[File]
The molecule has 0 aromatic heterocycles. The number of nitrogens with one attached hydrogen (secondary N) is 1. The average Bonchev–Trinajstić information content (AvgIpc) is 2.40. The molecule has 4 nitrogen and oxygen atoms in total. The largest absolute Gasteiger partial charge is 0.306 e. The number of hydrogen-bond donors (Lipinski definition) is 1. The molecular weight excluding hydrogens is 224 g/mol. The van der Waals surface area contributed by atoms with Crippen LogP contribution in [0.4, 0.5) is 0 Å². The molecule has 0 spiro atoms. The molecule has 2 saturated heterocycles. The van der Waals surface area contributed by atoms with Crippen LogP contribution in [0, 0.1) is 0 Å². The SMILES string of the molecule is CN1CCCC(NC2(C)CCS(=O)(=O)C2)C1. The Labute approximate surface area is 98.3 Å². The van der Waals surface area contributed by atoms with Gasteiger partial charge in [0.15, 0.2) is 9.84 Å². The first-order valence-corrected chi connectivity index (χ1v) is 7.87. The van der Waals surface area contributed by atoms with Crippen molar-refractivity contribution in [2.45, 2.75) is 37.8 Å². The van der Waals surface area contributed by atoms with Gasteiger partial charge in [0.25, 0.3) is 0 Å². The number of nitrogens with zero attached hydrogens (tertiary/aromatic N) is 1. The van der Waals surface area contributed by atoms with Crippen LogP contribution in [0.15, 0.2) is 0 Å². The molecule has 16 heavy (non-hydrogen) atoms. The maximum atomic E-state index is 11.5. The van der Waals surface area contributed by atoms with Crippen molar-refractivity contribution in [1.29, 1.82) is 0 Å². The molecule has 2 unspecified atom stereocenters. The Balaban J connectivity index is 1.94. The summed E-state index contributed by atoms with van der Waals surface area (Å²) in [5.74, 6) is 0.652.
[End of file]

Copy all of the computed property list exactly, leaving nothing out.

The molecule has 0 aromatic heterocycles. The number of nitrogens with one attached hydrogen (secondary N) is 1. The average Bonchev–Trinajstić information content (AvgIpc) is 2.40. The molecule has 4 nitrogen and oxygen atoms in total. The largest absolute Gasteiger partial charge is 0.306 e. The number of hydrogen-bond donors (Lipinski definition) is 1. The molecular weight excluding hydrogens is 224 g/mol. The van der Waals surface area contributed by atoms with Crippen LogP contribution in [0.4, 0.5) is 0 Å². The molecule has 0 spiro atoms. The molecule has 2 saturated heterocycles. The van der Waals surface area contributed by atoms with Crippen LogP contribution in [0, 0.1) is 0 Å². The SMILES string of the molecule is CN1CCCC(NC2(C)CCS(=O)(=O)C2)C1. The Labute approximate surface area is 98.3 Å². The van der Waals surface area contributed by atoms with Gasteiger partial charge in [0.15, 0.2) is 9.84 Å². The first-order valence-corrected chi connectivity index (χ1v) is 7.87. The van der Waals surface area contributed by atoms with Crippen molar-refractivity contribution in [2.45, 2.75) is 37.8 Å². The van der Waals surface area contributed by atoms with Gasteiger partial charge in [0.25, 0.3) is 0 Å². The number of nitrogens with zero attached hydrogens (tertiary/aromatic N) is 1. The van der Waals surface area contributed by atoms with Crippen LogP contribution in [0.15, 0.2) is 0 Å². The molecule has 16 heavy (non-hydrogen) atoms. The maximum atomic E-state index is 11.5. The van der Waals surface area contributed by atoms with Crippen molar-refractivity contribution in [1.29, 1.82) is 0 Å². The molecule has 2 unspecified atom stereocenters. The Balaban J connectivity index is 1.94. The summed E-state index contributed by atoms with van der Waals surface area (Å²) in [5.74, 6) is 0.652.